He mentions how Jewish women when needing to tovel,
went to the river - 'bechatzos leiloh'.
Homon tells how on Shovuos they go to the roof of the Shuls
where they spread out roses and apples and then gather them up.

He claimed that on Yom Kippur they mercilessly force 'tapeihem
veyonkeihem' to fast. [Again..the groyseh baal horachamim!]

On Sukkos they go out to the 'ganos upardeisim' to cut lulovim, esrogim
and arovos [no hadassim!?], ripping down branches and destroying the
parks and gardens...
[Which shows that Homon knew that Achashverosh was a 'greenie'.

This fits in well with a pshat my son [in Gateshead] told me.
The gemoro in Megila 16 relates: 'Vehamelech shov miginas habison' -
that A. found malochim - disguised as humans - chopping down his garden.
He asked them what they were doing and they said that they were
following Homon's instructions..
That [more than Esther's pleas], assured H's end.
A. may not have cared much about the lives of the Jews -
but being a Greenie, he was very upset about his beloved trees!! ]

Back to Homon's speech about Jews..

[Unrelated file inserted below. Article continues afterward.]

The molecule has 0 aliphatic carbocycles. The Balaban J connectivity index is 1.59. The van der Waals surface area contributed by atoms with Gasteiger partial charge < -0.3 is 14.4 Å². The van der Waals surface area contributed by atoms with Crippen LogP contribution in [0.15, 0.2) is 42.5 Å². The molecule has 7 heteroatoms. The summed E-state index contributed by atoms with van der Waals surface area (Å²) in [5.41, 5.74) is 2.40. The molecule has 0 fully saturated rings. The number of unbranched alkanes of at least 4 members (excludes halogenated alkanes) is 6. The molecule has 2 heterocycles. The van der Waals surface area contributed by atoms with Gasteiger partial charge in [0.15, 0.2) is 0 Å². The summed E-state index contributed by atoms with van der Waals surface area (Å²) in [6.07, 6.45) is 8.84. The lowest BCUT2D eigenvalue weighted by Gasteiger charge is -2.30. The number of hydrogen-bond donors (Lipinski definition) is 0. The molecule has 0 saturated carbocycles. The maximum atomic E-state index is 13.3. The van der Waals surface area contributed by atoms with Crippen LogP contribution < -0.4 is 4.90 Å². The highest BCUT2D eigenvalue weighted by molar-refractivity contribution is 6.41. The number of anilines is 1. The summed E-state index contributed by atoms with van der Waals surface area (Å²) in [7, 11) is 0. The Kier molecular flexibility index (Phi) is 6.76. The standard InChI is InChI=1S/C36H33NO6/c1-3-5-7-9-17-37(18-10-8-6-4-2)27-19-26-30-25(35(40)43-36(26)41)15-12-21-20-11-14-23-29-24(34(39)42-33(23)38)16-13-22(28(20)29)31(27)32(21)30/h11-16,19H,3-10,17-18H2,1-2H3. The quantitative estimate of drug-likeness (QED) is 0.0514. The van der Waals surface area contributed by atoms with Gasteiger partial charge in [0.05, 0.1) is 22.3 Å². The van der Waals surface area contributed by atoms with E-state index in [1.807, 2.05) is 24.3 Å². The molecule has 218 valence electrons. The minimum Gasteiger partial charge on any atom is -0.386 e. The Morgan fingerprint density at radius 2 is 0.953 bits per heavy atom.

He claimed that on Erev Yom Kippur they shecht beheimos, chayos ve'ofos
and have a great feast with their families.
[Which brings me to a well-known story (originally related in 'Olomos
Shechorvu', but oft repeated) about how the late SR z'l zealously cared
about the kovod of Rishonim and Achronim.
On Purim 5706, when he was living in Yerushalayim, a local badchan was
singing and 'gramming' at his tish - while the SR was fulfilling 'Chayev
Odom lebesume bePurye'.
When chicken was served to the gathering, the badchan turned to the gabai
and asked: "Why chicken? Why not 'bosor beheimeh'? Bishlomo, Erev YK we
eat only chicken - because the Mogen Avrohom [OC 608:7] wanted it so.
But on Purim? Why no 'beheimeh fleisch'?"